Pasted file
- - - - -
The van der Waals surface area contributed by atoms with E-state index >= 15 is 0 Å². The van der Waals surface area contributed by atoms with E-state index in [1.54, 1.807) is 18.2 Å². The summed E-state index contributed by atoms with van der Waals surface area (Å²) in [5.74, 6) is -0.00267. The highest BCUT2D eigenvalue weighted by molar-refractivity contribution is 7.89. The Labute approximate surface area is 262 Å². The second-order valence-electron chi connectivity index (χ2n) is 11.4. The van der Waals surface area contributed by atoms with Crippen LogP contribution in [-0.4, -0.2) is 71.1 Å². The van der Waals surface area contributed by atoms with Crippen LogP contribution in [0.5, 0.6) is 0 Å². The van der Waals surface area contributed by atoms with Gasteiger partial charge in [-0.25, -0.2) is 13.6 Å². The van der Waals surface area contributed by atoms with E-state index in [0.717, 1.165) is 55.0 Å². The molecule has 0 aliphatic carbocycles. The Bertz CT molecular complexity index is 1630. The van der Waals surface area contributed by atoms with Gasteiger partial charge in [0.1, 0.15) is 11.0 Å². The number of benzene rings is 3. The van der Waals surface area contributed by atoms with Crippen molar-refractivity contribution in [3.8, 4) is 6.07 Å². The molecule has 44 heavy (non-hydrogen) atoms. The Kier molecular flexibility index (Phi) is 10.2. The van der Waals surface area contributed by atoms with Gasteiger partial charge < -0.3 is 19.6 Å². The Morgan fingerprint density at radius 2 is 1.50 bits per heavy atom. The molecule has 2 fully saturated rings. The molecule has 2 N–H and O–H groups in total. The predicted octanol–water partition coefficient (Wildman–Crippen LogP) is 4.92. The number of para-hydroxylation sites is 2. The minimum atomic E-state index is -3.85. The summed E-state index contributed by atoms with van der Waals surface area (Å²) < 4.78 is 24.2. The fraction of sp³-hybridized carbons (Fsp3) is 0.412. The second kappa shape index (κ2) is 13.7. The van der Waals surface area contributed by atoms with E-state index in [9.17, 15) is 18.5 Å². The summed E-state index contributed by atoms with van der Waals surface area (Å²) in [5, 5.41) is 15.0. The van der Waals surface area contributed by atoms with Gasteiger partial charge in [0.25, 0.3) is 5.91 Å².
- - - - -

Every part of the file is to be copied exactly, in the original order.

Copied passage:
The van der Waals surface area contributed by atoms with E-state index >= 15 is 0 Å². The van der Waals surface area contributed by atoms with E-state index in [1.54, 1.807) is 18.2 Å². The summed E-state index contributed by atoms with van der Waals surface area (Å²) in [5.74, 6) is -0.00267. The highest BCUT2D eigenvalue weighted by molar-refractivity contribution is 7.89. The Labute approximate surface area is 262 Å². The second-order valence-electron chi connectivity index (χ2n) is 11.4. The van der Waals surface area contributed by atoms with Crippen LogP contribution in [-0.4, -0.2) is 71.1 Å². The van der Waals surface area contributed by atoms with Crippen LogP contribution in [0.5, 0.6) is 0 Å². The van der Waals surface area contributed by atoms with Gasteiger partial charge in [-0.25, -0.2) is 13.6 Å². The van der Waals surface area contributed by atoms with E-state index in [0.717, 1.165) is 55.0 Å². The molecule has 0 aliphatic carbocycles. The Bertz CT molecular complexity index is 1630. The van der Waals surface area contributed by atoms with Gasteiger partial charge in [0.1, 0.15) is 11.0 Å². The number of benzene rings is 3. The van der Waals surface area contributed by atoms with Crippen molar-refractivity contribution in [3.8, 4) is 6.07 Å². The molecule has 44 heavy (non-hydrogen) atoms. The Kier molecular flexibility index (Phi) is 10.2. The van der Waals surface area contributed by atoms with Gasteiger partial charge < -0.3 is 19.6 Å². The Morgan fingerprint density at radius 2 is 1.50 bits per heavy atom. The molecule has 2 fully saturated rings. The molecule has 2 N–H and O–H groups in total. The predicted octanol–water partition coefficient (Wildman–Crippen LogP) is 4.92. The number of para-hydroxylation sites is 2. The minimum atomic E-state index is -3.85. The summed E-state index contributed by atoms with van der Waals surface area (Å²) < 4.78 is 24.2. The fraction of sp³-hybridized carbons (Fsp3) is 0.412. The second kappa shape index (κ2) is 13.7. The van der Waals surface area contributed by atoms with E-state index in [9.17, 15) is 18.5 Å². The summed E-state index contributed by atoms with van der Waals surface area (Å²) in [5, 5.41) is 15.0. The van der Waals surface area contributed by atoms with Gasteiger partial charge in [0.25, 0.3) is 5.91 Å².